The announcement on Thursday came as Gela Bezhuashvili, Georgia’s foreign minister, was visiting Moscow in the hope of easing tension.
Bezhuashvili said he was not surprised by the announcement as Russia had been saying that it would put Georgia on the same payment terms as other European nations.
Russia has assured Georgia that it would not cut off gas or electricity supplies to his country, he said.
"They present it as a commercial deal, but there is a big portion of politics … the price we pay for our choice in setting pro-Western policies," Bezhuashvili said.
Bezhuashvili said his country had worked to diversify its energy sources away from Russia, which has been virtually the only supplier.
It is counting on negotiations with Azerbaijan, Turkey and Iran, which can cover Georgia's 1.5 to 1.8 billion cubic metre annual demands, he said.
Bezhuashvili said Russia played a "negative role in manipulating the conflicts," and complained that Moscow was turning a blind eye to illegal activities in the two separatist regions.
"Russian banks are operating without licenses, contravening international regulations to stop money-laundering, and counterfeit dollars are being printed in South Ossetia," he said.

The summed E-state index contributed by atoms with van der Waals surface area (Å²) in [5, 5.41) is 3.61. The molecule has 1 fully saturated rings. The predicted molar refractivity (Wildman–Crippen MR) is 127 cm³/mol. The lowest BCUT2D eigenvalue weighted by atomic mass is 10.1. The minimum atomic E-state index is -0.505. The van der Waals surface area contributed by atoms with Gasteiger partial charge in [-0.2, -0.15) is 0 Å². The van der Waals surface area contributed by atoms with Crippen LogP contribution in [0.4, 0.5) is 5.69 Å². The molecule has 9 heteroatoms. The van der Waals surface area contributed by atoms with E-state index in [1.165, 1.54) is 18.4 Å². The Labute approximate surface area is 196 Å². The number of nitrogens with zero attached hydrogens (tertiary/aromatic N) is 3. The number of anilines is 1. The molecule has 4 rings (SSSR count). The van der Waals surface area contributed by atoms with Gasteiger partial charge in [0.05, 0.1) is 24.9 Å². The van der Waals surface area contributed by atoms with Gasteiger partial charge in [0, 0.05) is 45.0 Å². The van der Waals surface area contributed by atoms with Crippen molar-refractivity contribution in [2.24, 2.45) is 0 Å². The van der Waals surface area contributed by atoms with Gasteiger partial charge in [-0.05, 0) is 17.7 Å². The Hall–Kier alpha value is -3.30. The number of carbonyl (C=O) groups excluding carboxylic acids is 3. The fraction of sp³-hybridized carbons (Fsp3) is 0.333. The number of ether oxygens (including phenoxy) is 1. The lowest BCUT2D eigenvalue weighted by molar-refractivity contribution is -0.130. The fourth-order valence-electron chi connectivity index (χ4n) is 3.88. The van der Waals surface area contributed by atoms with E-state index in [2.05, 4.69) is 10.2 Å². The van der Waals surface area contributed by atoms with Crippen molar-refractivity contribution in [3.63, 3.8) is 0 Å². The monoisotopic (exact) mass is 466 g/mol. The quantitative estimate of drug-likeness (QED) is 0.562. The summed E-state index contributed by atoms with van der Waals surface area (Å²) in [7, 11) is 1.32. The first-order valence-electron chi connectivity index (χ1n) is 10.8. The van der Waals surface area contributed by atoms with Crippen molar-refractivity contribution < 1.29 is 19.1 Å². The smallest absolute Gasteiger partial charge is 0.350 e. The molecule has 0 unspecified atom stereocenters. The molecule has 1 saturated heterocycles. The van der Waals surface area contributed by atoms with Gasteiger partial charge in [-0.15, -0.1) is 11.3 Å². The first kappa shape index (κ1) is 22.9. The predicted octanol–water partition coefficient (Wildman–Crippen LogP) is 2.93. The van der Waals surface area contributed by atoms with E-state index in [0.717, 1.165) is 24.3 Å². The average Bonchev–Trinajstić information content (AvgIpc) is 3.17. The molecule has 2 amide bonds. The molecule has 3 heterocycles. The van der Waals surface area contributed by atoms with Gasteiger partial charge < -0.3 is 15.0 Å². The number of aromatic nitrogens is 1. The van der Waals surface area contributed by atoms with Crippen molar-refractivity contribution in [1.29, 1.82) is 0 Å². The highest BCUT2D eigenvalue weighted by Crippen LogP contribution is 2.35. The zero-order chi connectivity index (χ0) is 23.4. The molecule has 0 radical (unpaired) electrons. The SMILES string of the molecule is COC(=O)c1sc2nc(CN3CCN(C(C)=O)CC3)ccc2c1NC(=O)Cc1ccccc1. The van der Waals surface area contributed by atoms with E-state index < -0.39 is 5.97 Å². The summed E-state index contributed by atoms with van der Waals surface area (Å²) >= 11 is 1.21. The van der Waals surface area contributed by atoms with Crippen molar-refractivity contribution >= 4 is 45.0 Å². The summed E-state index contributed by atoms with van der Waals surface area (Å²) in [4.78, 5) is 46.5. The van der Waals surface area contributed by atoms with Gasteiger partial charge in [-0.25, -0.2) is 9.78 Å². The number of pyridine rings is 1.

"The most dangerous activity is [Russia's] uncontrolled illegal arms deals with the breakaway regions, that makes it very difficult to control the situation," Bezhuashvili said.
Gazprom has consistently argued that price increases for former Soviet neighbours are a long-overdue recalibration towards market pricing.
However, they have been widely seen in the West as part of the Kremlin's attempts to put pressure on ex-Soviet neighbours.
Gazprom temporarily switched off the gas it supplies to Ukraine at the start of the year after Kiev refused to accept an abrupt price rise that was seen as a calculated blow to its Western-leaning government.
Since the appointment of Viktor Yanukovych, the Ukrainian prime minister, Ukraine has been able to negotiate a lesser price rise for 2007.
Cuts would also deal a blow to Georgia's landlocked neighbour, Armenia, which receives its gas from Russia via Georgia.
Armenian businesses already have been forced to organise costly new export routes to Russia due to the transport blockade.